Extended Seasons

A personal awareness of one’s natural surroundings can provide daily discoveries, wonder, and even stir the soul. It also makes one keenly aware of the natural seasons. Even though the official “first day of spring” on the calendar is listed as March 20th, “spring” from a birding perspective is defined differently as it relates to a specific set of behaviors shown by the animals that surround us. Since these birds  may migrate from distant points even birds within the same area may show entirely different cycles at the same time of year.

My home in south Florida sits in a subtropical eco-zone or biome based on the local weather patterns and plant species which occur here. At this latitude, our first “spring” migrant species, the Purple Martin, will typically show up as early as mid January when the earliest male “scouts” will return from the tropics to begin searching for nest locations. This is a period of time when the Northern portions of North America are still solidly locked in the grips of winter with much of the coldest weather and heaviest snow falls yet to come. So even as these first Martins are migrating north, wintering waterfowl species are filing south retreating from the cold freezes and large snow falls which often force them to retreat northern locales.

male Hooded Mergansers are but one of many common wintering Waterfowl species - Leica digiscoped image

Male Hooded Mergansers are but one of many common wintering waterfowl species here – Leica digiscoped image

The second species to migrate across the Gulf of Mexico and return from the southern tropics in “spring” are the elegant and long-winged Swallow-tailed Kites. The first of these birds will typically be recorded in mid-February.

Swallow-tailed Kite streaming in off the Gulf of Mexico on favorable winds!

Swallow-tailed Kite streaming in off the Gulf of Mexico on favorable winds – spring 2016!

Yesterday as I was standing in my front yard, I was instinctively scanning the sky to the southwest with binoculars in hopes of seeing my first Swallow-tailed Kite. I knew the date and the strong, warm, southwest winds were very favorable for migration, and while I personally did not see one, I was certainly not surprised to note the first reports of these graceful migrants reported from the gulf coast of Florida yesterday. That strong warm wind was ideal to assist a bird in streaming straight across the Gulf of Mexico from Veracruz, Mexico or one of the Caribbean islands. Soon more will follow and their sharp, piping cries will echo over my neighborhood as they engage in their courtship displays.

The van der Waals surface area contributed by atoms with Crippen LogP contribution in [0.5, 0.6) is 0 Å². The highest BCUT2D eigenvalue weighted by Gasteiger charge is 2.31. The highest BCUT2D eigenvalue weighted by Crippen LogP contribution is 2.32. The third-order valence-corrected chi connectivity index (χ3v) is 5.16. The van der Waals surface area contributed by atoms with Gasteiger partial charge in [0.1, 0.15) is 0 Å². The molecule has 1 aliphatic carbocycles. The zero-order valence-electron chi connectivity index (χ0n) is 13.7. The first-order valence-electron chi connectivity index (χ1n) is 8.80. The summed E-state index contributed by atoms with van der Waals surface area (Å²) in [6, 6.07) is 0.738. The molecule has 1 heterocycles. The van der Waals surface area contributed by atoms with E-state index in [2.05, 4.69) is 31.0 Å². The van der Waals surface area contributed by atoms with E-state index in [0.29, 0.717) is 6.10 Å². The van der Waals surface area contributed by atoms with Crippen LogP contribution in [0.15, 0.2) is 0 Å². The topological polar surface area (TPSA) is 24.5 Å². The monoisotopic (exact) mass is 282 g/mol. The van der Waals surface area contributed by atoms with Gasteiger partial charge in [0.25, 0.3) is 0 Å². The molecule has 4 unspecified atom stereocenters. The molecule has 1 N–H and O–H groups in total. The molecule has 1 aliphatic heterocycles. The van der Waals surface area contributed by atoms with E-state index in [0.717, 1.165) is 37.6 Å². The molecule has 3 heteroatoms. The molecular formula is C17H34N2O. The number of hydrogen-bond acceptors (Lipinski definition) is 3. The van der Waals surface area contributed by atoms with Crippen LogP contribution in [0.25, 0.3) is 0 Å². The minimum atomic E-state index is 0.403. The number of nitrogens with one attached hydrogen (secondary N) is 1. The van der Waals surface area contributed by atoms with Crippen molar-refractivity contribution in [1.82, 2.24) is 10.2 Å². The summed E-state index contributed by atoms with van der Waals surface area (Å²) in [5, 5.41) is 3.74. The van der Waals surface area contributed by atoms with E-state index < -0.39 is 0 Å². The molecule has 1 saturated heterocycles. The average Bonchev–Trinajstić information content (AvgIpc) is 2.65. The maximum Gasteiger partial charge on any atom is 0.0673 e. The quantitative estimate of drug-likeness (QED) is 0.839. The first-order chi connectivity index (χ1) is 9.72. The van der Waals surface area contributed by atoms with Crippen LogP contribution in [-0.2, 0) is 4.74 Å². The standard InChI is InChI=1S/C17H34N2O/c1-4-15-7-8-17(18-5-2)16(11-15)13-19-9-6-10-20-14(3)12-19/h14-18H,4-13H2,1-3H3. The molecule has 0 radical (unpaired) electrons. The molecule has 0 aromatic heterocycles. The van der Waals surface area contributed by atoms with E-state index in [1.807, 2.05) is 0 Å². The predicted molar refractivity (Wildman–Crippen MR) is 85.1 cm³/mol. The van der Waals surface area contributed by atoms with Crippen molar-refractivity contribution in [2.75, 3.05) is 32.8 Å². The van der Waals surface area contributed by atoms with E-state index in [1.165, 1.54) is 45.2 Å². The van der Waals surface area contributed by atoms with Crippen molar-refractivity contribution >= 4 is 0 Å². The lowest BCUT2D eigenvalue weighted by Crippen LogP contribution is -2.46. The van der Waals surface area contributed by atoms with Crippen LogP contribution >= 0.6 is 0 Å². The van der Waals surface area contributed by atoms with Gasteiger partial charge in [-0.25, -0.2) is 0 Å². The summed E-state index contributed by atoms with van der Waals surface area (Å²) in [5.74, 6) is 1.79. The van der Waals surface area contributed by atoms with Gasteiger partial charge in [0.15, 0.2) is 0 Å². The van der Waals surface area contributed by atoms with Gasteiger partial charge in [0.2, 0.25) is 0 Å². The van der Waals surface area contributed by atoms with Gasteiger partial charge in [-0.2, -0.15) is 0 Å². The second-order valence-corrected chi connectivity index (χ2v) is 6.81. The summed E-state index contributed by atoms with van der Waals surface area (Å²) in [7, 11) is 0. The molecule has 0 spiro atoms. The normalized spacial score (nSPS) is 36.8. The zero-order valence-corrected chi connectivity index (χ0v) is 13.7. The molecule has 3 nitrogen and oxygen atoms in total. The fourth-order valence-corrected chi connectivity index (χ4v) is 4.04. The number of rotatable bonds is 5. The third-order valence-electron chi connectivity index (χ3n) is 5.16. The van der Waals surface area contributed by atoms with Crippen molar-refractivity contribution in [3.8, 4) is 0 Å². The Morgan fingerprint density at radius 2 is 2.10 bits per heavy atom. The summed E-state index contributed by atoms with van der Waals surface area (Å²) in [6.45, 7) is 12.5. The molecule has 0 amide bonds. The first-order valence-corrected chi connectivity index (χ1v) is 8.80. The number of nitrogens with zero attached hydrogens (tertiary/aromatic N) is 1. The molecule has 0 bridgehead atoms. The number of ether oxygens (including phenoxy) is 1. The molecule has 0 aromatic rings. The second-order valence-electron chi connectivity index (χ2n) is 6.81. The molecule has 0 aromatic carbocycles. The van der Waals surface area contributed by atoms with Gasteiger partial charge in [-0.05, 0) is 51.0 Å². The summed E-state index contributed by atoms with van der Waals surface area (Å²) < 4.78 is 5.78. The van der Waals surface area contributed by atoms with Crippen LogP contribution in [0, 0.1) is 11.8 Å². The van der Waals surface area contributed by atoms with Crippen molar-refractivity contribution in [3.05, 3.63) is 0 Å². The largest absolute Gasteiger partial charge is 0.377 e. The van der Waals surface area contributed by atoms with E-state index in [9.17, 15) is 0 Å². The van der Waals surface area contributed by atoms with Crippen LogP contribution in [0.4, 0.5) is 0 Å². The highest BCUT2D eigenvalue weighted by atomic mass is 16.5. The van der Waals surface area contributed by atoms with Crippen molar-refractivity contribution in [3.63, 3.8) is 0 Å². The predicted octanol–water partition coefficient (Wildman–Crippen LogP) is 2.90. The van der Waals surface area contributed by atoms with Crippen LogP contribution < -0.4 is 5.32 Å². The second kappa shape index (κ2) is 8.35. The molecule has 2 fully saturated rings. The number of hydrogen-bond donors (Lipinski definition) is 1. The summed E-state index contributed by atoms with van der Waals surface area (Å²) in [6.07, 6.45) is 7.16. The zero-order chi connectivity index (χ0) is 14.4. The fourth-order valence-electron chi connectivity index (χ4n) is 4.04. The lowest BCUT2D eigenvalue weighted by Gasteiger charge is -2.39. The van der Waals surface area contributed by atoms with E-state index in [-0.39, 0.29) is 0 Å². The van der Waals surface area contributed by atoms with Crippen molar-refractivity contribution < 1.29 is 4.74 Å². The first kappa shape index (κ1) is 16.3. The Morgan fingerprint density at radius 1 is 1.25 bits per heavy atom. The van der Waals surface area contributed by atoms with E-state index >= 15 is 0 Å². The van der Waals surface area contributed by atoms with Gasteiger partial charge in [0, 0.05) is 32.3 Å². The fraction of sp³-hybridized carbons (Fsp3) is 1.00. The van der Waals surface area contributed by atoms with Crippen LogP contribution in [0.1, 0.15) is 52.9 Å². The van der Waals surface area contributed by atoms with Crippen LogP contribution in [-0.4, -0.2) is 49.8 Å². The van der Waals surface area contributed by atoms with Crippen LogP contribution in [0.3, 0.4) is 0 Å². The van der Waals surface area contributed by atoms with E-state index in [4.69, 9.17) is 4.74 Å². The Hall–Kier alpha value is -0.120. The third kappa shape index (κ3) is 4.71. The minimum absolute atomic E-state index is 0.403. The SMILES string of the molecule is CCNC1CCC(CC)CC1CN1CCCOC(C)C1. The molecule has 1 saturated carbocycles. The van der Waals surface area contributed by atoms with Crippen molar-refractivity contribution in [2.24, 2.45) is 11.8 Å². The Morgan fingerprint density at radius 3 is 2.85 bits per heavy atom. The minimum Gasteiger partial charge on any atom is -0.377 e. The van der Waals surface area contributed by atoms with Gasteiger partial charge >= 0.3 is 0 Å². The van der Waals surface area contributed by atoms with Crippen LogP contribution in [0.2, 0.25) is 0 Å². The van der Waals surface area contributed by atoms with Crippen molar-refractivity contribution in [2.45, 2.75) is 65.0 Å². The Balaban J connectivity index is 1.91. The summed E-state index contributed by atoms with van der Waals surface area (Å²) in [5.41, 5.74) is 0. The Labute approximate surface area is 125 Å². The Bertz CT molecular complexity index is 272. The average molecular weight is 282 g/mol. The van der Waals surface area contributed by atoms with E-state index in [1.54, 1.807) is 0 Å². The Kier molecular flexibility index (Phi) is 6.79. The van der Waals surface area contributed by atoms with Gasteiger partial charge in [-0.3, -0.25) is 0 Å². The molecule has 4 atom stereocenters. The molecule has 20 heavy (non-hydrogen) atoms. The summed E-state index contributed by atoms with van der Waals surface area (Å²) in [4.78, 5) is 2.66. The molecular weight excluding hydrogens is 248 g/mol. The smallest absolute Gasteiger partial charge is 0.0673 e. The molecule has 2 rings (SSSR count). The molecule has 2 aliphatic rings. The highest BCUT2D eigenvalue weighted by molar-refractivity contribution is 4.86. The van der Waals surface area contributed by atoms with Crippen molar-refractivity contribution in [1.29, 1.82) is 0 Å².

Even though this system dumped over a foot of snow across the northeastern United States, it produced strong southerly winds that made brought spring here in Florida. Following the warm breezes that blew overnight, I awoke and found my yard & neighborhood transformed.

Great Crested Flycatcher, Leica V-lux (typ 114) camera February 16, 2017

Great Crested Flycatcher, Leica V-lux (typ 114) camera February 16, 2017, Leica V-lux (typ 114)

Even from inside my office I could hear the unmistakably loud “ReeeeP!” calls of two Great Crested Flycatchers setting up territories in my backyard. I hadn’t seen nor heard one in the yard since last November during migration, so I went outside to capture an image and found the newly arrived Great Crested sharing a branch with my winter resident Eastern Phoebe (who will migrate back north come March).

Eastern Phoebe stretches its wings at the loud new neighbor, the Great Crested Flycatcher.

Eastern Phoebe stretches its wings at the loud new neighbor, the Great Crested Flycatcher – 2/16/17 Leica V-lux (typ 114)

Then another bird I hadn’t seen or heard all winter piped up, “Zhee-zhee-zhee-zhee-Zheerup!” the buzzy ascending call of the beautiful, Northern Parula had also taken up its territorial song in the yard.

male Northern Parula sings from south Florida yard February 16. 2017 - Leica V-lux (typ 114) camera

Male Northern Parula sings from south Florida yard February 16. 2017 – Leica V-lux (typ 114) camera

In contrast, wintering “Myrtle” Yellow-rumped Warblers gave flat “Chup” call notes from the same tree, a House Wren chattered & Gray Catbirds gave nasal “mew”ing calls from the brush below. These other birds would remain with us well into April, before migrating out to begin their breeding cycles up north. Some of these birds will even linger long enough to meet the new fledged young Northern Parulas before they leave!

overwintering Gray Catbird listens to the buzzy territorial song of the local breeding Northern Parula! Leica V-lux (typ 114)

Overwintering Gray Catbird hears the buzzy territorial song of the local breeding Northern Parula! Leica V-lux (typ 114)

Even though a Florida winter is shorter and less grueling than at northern climes, it always makes me happy when the new spring breaks, and I’m here to report that the locals have spoken & winter has ended here at least!

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